In mini-painting, why are white and yellow so hard to paint?


In mini-painting, why are white and yellow so hard to paint?

In: Engineering

Two reasons.

First is due to how bright the colors are. Its much easier to darken something than to brighten it. Assuming you’re not simply dumping a bucket of paint onto a miniature, brighter paint will show more of the underpaint. This is the reason why its recommended to prime your miniatures in white if you’re painting lighter colors – i.e. dont prime your miniature black if you are going for whites and yellows.

The second reason is because of pigments. Every paint is made from pigments, and these pigments are obtained from variety of methods. Some might be from crushed minerals, other from some kind of crystallised oil, or dried beetles (yes, that is a thing) etc. The fact is, white paint is notoriously hard to work with due to its pigments. The closer you get to pure white, the flakier and less smooth it becomes. Simply using an off-white (like a grey) will make paint flow much smoother.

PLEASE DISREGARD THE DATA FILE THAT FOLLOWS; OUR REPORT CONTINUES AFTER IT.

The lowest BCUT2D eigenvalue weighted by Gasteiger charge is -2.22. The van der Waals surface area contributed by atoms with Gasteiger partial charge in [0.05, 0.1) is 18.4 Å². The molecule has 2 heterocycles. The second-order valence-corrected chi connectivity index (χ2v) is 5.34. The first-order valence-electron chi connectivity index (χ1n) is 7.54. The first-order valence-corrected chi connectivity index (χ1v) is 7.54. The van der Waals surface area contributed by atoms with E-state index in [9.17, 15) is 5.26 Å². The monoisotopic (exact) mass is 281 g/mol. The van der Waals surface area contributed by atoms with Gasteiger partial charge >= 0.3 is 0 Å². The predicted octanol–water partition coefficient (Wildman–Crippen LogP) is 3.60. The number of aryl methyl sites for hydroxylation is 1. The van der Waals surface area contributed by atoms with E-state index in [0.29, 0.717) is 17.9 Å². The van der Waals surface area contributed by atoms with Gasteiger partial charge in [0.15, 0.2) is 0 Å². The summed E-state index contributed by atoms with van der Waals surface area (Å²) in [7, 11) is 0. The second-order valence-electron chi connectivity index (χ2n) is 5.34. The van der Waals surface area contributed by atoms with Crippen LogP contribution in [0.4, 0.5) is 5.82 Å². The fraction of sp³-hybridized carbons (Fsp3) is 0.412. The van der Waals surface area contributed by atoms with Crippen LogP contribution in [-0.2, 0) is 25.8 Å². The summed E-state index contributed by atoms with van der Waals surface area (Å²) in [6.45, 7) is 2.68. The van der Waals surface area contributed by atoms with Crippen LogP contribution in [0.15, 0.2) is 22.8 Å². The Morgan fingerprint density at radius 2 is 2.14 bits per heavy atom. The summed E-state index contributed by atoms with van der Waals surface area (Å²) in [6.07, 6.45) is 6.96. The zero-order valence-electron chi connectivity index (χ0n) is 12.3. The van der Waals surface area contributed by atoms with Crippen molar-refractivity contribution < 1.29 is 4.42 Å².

General advice when dealing with yellows and whites is to avoid using “pure” color as much as you can, and save it only for the most harsh highlights. When you have a white object, its not actually white. Its grey, with darker grey shadows and brighter grey highlights, and the absolute harshest highlights might be pure white. Similar with yellow.

Tl;dr – brighter colors reveal more underpaint, meaning it takes more coats to fully cover an area vs a darker paint. Pigments for whties and yellows are also harder to work with.

EDIT: Miniac on youtube has a good video about painting Yellows. Vince Venturella also dives into color theory with different types of paint.